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Interoperable, ultra-low profile, high-gain satcom on the move


Dominic Philpott

Chief Operating Officer


Hanwha Phasor
Chief Operating Officer
From February 2022

Head of Strategic Supply Chain & Productisation Delivery
November 2020 to February 2022

All.Space Systems
Supply Chain Director

Vice President, Procurement Radar and Advanced Targeting, UK
March 2017 to June 2019

Vice President, Industrial Engineering
March 2013 to February 2017

Head of Operations
December 2010 to March 2013

Operations Manager
November 2006 to November 2010

Production Engineering Manager
October 2003 to October 2006

Process Development Team Leader
September 2001 to September 2003

Technology Specialist
October 1999 to September 2001


University of Salford
1996 to 1999
PhD Process Development

The telecoms boom and bust of the early 2000s propelled Dom Philpott from commercial electronics manufacturing into a 17-year career at aerospace and defence giant Leonardo as a ‘high potential’.

He overcame operational challenges in turnaround roles, ranging from high tech electronics to rugged castings, and across cultures in the UK and mainland Europe. He implemented highly effective process improvement programmes and addressed knotty supply chain issues locally and globally. He resolved entrenched internal and external conflicts by deploying psychology rooted in intrinsic empathy and a belief that most people simply want to do a decent job. Now he is bringing this skill and experience to bear on enterprise-grade, multi-orbit satcom on the move – critical enabling technology for the ubiquitous connectivity promised by low Earth orbiting satellites.

In the early 1990s, just after Philpott had graduated in aeronautical engineering at the University of Salford, aerospace companies were laying off workers. He turned to a broader-based field, gaining a master’s in manufacturing. His scores attracted the attention of an electronics research professor who persuaded him to undertake a doctorate, taking him away from the lab and into real operations. His sponsor was BA Dynamics (now MBDA), at a missile systems site at Lostock, Lancashire, UK.

At Lostock, Philpott was charged by the site’s manufacturing technology specialist to simplify procurement and standardise processes. He consulted senior team leaders, developing ‘stakeholder engagement’ skills. A viable plan for common solder and flux throughout the site took shape. When Philpott graduated, the head of manufacturing and technology suggested a transformational first role as a technology specialist at global manufacturing concern Celestica.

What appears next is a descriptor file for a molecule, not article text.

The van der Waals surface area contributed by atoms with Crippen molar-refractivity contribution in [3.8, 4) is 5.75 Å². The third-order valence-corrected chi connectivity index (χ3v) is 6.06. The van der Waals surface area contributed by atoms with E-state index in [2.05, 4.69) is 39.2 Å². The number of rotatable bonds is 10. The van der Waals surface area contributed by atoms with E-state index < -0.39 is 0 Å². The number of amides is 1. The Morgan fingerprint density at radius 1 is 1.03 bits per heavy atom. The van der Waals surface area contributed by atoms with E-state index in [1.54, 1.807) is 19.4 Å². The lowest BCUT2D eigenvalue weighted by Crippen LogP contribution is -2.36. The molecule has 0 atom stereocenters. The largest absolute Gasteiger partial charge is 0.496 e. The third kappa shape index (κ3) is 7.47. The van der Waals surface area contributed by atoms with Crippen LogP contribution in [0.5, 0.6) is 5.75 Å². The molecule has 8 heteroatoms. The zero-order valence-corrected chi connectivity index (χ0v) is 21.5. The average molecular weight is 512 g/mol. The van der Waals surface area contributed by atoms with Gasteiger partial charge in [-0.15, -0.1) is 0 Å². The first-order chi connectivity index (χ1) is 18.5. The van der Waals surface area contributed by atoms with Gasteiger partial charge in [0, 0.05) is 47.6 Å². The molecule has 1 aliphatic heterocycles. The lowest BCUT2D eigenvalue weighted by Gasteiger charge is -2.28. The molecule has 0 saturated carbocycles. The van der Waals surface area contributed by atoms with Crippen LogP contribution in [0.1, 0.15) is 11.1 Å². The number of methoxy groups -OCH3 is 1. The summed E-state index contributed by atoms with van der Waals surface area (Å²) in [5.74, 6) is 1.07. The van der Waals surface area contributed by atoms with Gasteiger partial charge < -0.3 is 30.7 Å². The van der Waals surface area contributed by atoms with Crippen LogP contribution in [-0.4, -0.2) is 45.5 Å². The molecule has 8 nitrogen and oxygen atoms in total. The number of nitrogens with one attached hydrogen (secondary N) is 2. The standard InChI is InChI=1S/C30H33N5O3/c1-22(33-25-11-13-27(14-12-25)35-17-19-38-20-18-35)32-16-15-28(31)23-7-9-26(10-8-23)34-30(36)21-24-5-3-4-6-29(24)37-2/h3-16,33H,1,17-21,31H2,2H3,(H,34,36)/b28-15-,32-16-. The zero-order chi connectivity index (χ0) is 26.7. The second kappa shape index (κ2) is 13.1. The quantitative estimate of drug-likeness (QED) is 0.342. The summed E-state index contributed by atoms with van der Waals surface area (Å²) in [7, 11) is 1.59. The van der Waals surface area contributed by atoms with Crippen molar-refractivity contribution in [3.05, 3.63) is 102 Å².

Philpott will never forget his first meeting with Celestica’s Phil Hamilton. He describes the sometime British government advisor as a tough but inspirational leader and ‘a massively forward-thinking Industry 4.0-style visionary.’ On his first day, after establishing he had a computer and a phone, Hamilton congratulated Philpott on being the ‘area array packaging expert for Europe’. “See you in two weeks with your plan,” he waved.

I have forgotten how often I have been challenged with the ‘impossible’ and how often really engaged teamwork conquers summits or gets close

Philpott delivered the electronic component roadmap which he declares was “probably rubbish” but which nevertheless attracted respectful, yet incisive questions from Hamilton. “This was my first lesson in coaching and mentoring and showed me how to manage all my teams subsequently,” he recalls. The second lesson was: “never be afraid of a blank sheet of paper. You will never have all the answers to a problem but you need to set out your initial thoughts and develop them by collaborating with the right people.” Less than a year after joining, he became a process development team leader.

While Philpott was immersing himself in process optimisation training through Lean and Six Sigma programmes at Celestica’s UK and Canadian operations, the company was going from strength to strength. Then the dot.com bubble burst. In the calm before the storm, Philpott was tasked with suggesting ways in which the company could manufacture solutions to customers’ problems. “I went round all the companies in the UK and Europe producing pump diodes for fibre amplifiers. The demand numbers they were giving us were the same but there was only enough business to support one of those companies, not 20 or 30.”

He headed for calmer waters in Edinburgh, taking a new product introduction role at Leonardo (then BAE Systems). It was a significant step up and a challenging one.

Philpott led the stream that was part of a ‘sink or swim’ operation to revive a dying targeting lasers business. He brought in fresh recruits to solve the technical challenges and applied his own expertise in designing to cost. Leonardo had thrown down a gauntlet and by sheer diligence – and an instinct for self-preservation – the team ensured the business not only survived but thrived.

The other guys were chasing serial numbers. I stopped doing that and trusted that my guys were moving the box

Reflecting on the contrast between that period and his current role, he notes: “The pressure was at least as high as in any start-up. If the product had failed in that first new market, the whole department would have gone. We made a success of an idea and delivered a product that is now No.1 worldwide.